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How To Find A Job In Venezuela

Due to current political and economic upheaval, it is not recommended that expats consider Venezuela as a potential destination for employment at present. Shortages, as well as a drop in oil production, have had a significant impact on the nation’s economy. Over the last couple of years, 40% of the country’s teachers have left the profession, and many Venezuelans have left the country altogether.

The US State Department has warned that Venezuela is currently considered to be dangerous for expats and investors, who are at risk of being kidnapped or falling victim to extortion. Similarly, the UK’s FCO has advised against any travel to the nation, unless it is unavoidable.

Hopefully, the situation will soon change, and Venezuela will become a desirable destination for expats once more. Read on to learn about the steps you will need to take in order to relocate there.

What are the legal requirements for foreign employees?

The US State Department reports that the Venezuelan Embassy is currently not open for visa processing.

Under normal circumstances, you can apply for two main types of working visa:

• The TR-L (Transeunte Laboral) visa and non-resident work permit: this is intended for temporary work and is valid for up to a year, but can be renewed. You will need a job offer from a Venezuelan-based firm in order to apply for this

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• The TR-N (Transeunte de Negocios) visa can be used for up to 180 days and is intended for non-immigrant traders, executives, representatives of enterprises or industries and micro-entrepreneurs. You will need to apply for this before you enter Venezuela

The US State Department reports that the Venezuelan Embassy is currently not open for visa processing, however, under normal circumstances, you can apply for two main types of working visa.

Are any skills in particular demand?

The country’s main industries are manufacturing and oil. Petroleum makes up more than 50% of the country’s total GDP. Ordinarily, this provides scope for employment for expats with a background in the oil industry, but given the current travel advice, it is unwise to consider employment in this sector.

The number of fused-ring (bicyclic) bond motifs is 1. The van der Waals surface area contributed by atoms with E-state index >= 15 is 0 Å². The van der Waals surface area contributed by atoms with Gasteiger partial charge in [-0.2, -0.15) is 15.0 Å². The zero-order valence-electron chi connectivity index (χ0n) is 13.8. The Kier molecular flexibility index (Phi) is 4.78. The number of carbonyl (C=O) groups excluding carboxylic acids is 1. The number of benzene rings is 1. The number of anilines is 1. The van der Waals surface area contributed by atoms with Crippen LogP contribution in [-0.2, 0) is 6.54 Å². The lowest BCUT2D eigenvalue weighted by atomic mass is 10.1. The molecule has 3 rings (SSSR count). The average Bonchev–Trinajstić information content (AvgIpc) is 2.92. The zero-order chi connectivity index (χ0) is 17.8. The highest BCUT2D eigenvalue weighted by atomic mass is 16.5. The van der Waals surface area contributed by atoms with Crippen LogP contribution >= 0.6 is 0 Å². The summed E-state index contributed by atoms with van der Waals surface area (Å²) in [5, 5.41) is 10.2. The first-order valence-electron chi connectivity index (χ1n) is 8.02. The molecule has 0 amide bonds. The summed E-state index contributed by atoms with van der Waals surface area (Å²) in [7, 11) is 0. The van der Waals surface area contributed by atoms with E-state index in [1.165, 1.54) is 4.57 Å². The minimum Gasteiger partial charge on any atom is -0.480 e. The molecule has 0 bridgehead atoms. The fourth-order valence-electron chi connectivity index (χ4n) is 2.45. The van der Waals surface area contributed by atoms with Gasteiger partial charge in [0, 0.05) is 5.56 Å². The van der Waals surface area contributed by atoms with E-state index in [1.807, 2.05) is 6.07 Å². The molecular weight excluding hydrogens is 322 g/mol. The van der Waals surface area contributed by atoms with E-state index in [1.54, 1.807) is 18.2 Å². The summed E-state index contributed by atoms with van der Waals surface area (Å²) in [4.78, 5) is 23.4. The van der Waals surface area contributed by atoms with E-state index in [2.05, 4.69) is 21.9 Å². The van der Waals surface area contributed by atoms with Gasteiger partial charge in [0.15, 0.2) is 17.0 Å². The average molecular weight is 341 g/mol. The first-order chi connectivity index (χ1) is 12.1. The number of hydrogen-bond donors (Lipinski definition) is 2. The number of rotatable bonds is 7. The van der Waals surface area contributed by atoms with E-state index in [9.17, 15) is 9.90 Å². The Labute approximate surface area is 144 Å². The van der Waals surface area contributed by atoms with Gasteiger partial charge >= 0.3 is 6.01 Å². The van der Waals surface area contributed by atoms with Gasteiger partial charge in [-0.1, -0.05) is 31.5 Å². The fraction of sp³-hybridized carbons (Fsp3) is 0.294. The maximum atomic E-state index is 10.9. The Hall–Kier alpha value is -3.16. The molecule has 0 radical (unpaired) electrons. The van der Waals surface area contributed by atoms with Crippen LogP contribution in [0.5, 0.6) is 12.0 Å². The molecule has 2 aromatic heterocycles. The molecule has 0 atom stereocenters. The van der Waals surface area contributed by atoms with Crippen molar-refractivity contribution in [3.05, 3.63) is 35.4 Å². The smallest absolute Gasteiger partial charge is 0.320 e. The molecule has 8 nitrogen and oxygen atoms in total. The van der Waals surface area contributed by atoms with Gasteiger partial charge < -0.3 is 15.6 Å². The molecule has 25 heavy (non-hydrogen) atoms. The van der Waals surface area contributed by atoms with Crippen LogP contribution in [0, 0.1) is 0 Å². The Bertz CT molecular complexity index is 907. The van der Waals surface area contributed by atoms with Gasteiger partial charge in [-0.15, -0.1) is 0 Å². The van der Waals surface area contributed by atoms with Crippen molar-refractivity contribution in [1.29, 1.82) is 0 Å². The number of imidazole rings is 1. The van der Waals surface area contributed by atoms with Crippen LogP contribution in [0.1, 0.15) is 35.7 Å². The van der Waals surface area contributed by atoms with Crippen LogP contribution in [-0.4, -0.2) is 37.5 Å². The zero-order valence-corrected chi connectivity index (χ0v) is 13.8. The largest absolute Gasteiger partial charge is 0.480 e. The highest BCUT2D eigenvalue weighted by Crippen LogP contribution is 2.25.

What are typical working hours and annual holiday entitlement?

Venezuela works eight hours a day for five days a week (Monday to Friday). This means that the official working week is 40 hours.

Businesses are typically open from 8 a.m. to 12.30 p.m. and from 2 p.m. to 5.15 p.m. Retail companies tend to close later.

You will be entitled to take 15 working days of paid annual leave after one year’s employment. There are 10 public holidays.

Maternity leave consists of six weeks’ leave before giving birth and 20 weeks’ leave after giving birth. You will be entitled to 66.66% of your salary, paid by social security.

Although Venezuela has an official minimum wage, hyperinflation entails that this is constantly being hiked and devalued. The economy is basically in ruins.

Venezuela has an official minimum wage, but it is constantly changing.

Can my spouse work?

See above for advice regarding travel restrictions. It is inadvisable to bring dependants to Venezuela at present.

Are speculative applications to companies common?

Under normal circumstances, you can make speculative applications to companies.

What is the best method of finding a job?

There are recruitment agencies that cover Venezuela under normal circumstances.

What is the recommended format for CVs/resumes and covering letters?

A one-page CV/resume is acceptable, but you may wish to translate any salient details into Spanish.

Which questions are illegal / can be asked in an interview?

Venezuela has anti-discrimination legislation, but this is piecemeal.

Qualifications and training

You may wish to translate your qualifications into Spanish and also have them apostilled.

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